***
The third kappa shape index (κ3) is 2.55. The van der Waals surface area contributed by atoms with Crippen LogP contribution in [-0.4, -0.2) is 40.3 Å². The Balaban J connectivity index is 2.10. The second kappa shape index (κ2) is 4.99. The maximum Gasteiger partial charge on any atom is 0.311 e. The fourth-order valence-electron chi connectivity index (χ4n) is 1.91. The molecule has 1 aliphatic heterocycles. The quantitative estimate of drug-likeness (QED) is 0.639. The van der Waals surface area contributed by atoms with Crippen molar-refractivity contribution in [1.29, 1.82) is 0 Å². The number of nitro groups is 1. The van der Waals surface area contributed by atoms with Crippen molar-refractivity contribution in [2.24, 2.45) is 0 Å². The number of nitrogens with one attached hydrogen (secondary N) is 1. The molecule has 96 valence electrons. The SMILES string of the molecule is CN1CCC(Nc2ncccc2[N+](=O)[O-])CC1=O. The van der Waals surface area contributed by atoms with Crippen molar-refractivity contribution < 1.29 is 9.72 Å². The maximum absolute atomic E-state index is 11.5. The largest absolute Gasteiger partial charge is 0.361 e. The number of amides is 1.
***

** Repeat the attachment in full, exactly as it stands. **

The third kappa shape index (κ3) is 2.55. The van der Waals surface area contributed by atoms with Crippen LogP contribution in [-0.4, -0.2) is 40.3 Å². The Balaban J connectivity index is 2.10. The second kappa shape index (κ2) is 4.99. The maximum Gasteiger partial charge on any atom is 0.311 e. The fourth-order valence-electron chi connectivity index (χ4n) is 1.91. The molecule has 1 aliphatic heterocycles. The quantitative estimate of drug-likeness (QED) is 0.639. The van der Waals surface area contributed by atoms with Crippen molar-refractivity contribution in [1.29, 1.82) is 0 Å². The number of nitro groups is 1. The van der Waals surface area contributed by atoms with Crippen molar-refractivity contribution in [2.24, 2.45) is 0 Å². The number of nitrogens with one attached hydrogen (secondary N) is 1. The molecule has 96 valence electrons. The SMILES string of the molecule is CN1CCC(Nc2ncccc2[N+](=O)[O-])CC1=O. The van der Waals surface area contributed by atoms with Crippen molar-refractivity contribution < 1.29 is 9.72 Å². The maximum absolute atomic E-state index is 11.5. The largest absolute Gasteiger partial charge is 0.361 e. The number of amides is 1.